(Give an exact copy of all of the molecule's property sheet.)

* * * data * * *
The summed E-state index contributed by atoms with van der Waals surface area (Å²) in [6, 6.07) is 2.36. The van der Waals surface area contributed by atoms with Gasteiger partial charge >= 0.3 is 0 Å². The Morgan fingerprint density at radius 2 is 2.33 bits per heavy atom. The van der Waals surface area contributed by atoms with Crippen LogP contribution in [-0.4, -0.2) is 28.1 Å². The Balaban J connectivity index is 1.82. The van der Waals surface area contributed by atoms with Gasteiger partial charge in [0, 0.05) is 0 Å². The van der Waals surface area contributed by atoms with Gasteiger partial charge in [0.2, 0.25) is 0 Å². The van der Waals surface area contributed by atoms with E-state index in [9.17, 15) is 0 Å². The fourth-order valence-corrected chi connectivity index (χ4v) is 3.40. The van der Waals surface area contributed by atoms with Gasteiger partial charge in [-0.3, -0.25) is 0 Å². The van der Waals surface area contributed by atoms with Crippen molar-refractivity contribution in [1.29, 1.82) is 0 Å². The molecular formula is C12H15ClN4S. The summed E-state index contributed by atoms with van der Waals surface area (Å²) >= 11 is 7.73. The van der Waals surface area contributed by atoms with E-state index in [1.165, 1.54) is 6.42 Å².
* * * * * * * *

The summed E-state index contributed by atoms with van der Waals surface area (Å²) in [6, 6.07) is 2.36. The van der Waals surface area contributed by atoms with Gasteiger partial charge >= 0.3 is 0 Å². The Morgan fingerprint density at radius 2 is 2.33 bits per heavy atom. The van der Waals surface area contributed by atoms with Crippen LogP contribution in [-0.4, -0.2) is 28.1 Å². The Balaban J connectivity index is 1.82. The van der Waals surface area contributed by atoms with Gasteiger partial charge in [0, 0.05) is 0 Å². The van der Waals surface area contributed by atoms with Gasteiger partial charge in [0.2, 0.25) is 0 Å². The van der Waals surface area contributed by atoms with E-state index in [9.17, 15) is 0 Å². The fourth-order valence-corrected chi connectivity index (χ4v) is 3.40. The van der Waals surface area contributed by atoms with Gasteiger partial charge in [-0.3, -0.25) is 0 Å². The van der Waals surface area contributed by atoms with Crippen molar-refractivity contribution in [1.29, 1.82) is 0 Å². The molecular formula is C12H15ClN4S. The summed E-state index contributed by atoms with van der Waals surface area (Å²) >= 11 is 7.73. The van der Waals surface area contributed by atoms with E-state index in [1.165, 1.54) is 6.42 Å².